Flood Safety Tips for Florida Drivers

This summer, it seems the generic “hot enough for you?” conversation filler has been replaced by “wet enough for you?” While great at making everything lush and green, this season's rainfall has also made much of the state a flood zone. Lakes and rivers are high, lawns are marshy, and water collects on the roads. In a recent National Weather Service flood advisory for parts of Miami-Dade county, residents were reminded that “excessive runoff from heavy rainfall causes the flooding that affects urban areas, highways, streets, underpasses, and other low-lying spots.”

Don’t try to drive through water on the roadways. The depth of floodwaters can be very easy to misjudge. It takes only six inches of swift moving water to knock a person off balance and two feet to sweep a car off of the road (or to get pulled into the air intake system and stall the engine). Florida Highway Patrol reminds everyone that the safest approach is “Turn Around – Don’t Drown.”

Driving in these conditions can be very dangerous, so no matter where you are headed, keep in mind a few tips for safely navigating wet roads and highways. First and foremost, officials have developed a catchphrase reminding people to “turn around, don't drown.” While you're driving, it's almost impossible to tell how deep a puddle of water is, especially at highway speeds. It's incredibly easy to hydroplane if you're going too fast. The grooves on rubber tires are designed to channel water so that when the road is wet, the tire itself still makes significant contact with the road. Hydroplaning occurs when there is too much water for the tire to handle, causing it to lose traction and resulting in the driver's having trouble steering and braking. When even light rain mixes with oil residue on roads, vehicles become more likely to hydroplane. To avoid this hazardous situation:

  • Slow down. High speeds make it difficult for tires to scatter water.
  • Avoid driving in the outer lanes where water accumulates.
  • Steer clear of puddles and standing water.
  • Keep tires properly inflated. Rotate and replace when necessary.
  • Drive in a lower gear.
  • Don't use cruise control.
  • Try to drive in the tire tracks of the vehicle in front of you.
  • Avoid hard braking.
  • Ease into turns.

Aside from the risk of hydroplaning, another serious risk comes from attempting to drive in water that is simply too deep for your car to navigate. If you find yourself on a street or parking lot unable to drive out of deep water, the best thing to do is immediately turn off the car. Out of panic or concern for a schedule to keep, you may feel inclined to keep trying to drive out of the water, but that is almost definitely going to pull water into your engine and cause it to stall. It will also likely run you $3,000 - $6,000 to repair. If you're driving and your car suddenly stalls from taking on too much water, that also causes obvious risks not only to yourself, your passengers and the vehicle, but to the other motorists on the road. Water can also short-circuit the electronic components in your car, affecting your headlights, brake lights, and turn signals, making it virtually impossible for other vehicles on the road, including emergency vehicles, to see you.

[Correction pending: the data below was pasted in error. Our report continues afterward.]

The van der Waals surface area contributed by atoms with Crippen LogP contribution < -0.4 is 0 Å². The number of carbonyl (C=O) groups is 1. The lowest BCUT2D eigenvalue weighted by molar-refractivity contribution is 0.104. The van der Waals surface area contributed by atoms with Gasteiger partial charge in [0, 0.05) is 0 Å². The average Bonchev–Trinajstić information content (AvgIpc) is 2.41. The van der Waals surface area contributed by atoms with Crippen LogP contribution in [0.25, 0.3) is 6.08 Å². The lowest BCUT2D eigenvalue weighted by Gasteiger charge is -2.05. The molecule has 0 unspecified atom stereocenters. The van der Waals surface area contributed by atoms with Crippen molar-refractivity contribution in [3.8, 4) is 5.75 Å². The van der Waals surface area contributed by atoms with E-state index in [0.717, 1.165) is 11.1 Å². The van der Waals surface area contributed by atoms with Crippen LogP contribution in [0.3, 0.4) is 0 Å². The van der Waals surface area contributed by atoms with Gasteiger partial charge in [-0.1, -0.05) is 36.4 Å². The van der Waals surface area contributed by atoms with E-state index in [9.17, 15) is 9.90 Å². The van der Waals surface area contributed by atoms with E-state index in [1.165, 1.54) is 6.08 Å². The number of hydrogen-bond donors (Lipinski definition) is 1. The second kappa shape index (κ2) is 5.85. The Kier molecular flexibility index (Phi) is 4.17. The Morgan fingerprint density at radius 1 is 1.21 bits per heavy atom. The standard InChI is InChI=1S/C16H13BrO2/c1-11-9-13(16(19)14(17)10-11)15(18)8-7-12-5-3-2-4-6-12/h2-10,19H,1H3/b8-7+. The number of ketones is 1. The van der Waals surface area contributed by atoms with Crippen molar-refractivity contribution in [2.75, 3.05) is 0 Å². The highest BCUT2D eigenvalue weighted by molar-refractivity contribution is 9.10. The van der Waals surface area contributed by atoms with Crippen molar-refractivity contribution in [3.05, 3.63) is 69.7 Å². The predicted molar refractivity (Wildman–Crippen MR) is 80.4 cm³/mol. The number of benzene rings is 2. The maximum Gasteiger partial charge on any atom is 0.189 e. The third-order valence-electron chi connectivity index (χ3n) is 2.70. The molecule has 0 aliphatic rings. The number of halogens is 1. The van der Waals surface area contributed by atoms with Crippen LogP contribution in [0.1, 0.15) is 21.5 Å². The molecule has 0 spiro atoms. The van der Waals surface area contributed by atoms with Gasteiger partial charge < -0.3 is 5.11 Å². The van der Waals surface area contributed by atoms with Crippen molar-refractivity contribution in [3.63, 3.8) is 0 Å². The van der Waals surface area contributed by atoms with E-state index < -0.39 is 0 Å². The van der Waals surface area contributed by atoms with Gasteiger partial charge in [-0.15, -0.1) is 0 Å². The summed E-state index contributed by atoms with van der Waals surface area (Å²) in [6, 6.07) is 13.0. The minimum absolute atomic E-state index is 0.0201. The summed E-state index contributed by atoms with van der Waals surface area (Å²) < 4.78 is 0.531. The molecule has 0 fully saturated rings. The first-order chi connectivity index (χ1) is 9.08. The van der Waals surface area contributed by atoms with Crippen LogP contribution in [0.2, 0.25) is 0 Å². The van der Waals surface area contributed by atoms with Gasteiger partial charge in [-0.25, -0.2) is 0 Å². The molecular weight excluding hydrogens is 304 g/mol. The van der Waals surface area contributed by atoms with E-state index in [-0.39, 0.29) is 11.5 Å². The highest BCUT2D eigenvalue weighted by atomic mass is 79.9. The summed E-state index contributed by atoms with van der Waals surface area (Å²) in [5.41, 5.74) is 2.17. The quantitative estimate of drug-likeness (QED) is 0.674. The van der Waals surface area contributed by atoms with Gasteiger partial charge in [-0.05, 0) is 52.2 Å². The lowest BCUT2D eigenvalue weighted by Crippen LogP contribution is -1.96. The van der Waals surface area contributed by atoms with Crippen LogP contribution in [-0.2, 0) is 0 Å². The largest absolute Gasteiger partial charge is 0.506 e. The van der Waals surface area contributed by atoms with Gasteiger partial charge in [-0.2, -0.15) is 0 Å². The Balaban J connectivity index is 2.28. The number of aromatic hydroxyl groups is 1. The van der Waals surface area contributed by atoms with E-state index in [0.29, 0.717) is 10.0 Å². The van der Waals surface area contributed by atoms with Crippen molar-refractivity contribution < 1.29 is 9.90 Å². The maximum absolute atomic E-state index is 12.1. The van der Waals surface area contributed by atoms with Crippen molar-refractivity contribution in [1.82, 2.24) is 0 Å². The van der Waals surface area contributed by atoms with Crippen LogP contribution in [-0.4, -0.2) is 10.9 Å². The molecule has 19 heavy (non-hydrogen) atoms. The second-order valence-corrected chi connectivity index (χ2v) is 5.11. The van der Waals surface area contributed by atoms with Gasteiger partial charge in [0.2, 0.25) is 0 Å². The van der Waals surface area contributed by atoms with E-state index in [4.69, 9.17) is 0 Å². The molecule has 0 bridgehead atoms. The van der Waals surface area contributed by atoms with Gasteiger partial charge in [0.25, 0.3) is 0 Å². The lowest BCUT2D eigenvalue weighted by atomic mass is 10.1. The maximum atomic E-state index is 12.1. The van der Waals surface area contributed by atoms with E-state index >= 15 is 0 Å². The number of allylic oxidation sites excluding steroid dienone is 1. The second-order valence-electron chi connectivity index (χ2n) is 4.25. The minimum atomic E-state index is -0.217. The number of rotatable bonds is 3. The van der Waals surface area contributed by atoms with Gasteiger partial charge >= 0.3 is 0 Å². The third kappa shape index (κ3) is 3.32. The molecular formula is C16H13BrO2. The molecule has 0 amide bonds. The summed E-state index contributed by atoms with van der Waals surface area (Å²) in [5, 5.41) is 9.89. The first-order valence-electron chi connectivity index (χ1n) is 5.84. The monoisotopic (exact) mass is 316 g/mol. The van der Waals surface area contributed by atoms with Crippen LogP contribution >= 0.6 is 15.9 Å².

It's best not to use your hazard lights unless you are actually stopped on the side of the road or not able to move the vehicle out of a lane. Driving with hazards on can be a confusing signal to other drivers. Obviously, you should also always wear a seatbelt, use your wipers, and drive with your lights on.

We Can Help

As one of South Florida's most respected and oldest law firms, Stabinski Lawhas helped many people sort out their legal rights, responsibilities, and remedies. We are highly experienced in handling flood loss claims and, in many cases, we can do so without cost to you. Fees and expenses are frequently paid by the insurance company, so nothing comes out of your recovery. We can also help individuals who have been injured in vehicle accidents by negligent motorists. We work on a contingency basis, which means that if there is no recovery, there is no fee or cost to you. If you wish to learn more about how our firm can be of assistance to you, we encourage you to contact us for a free consultation by calling 305-964-8644 or filling out a case evaluation form.

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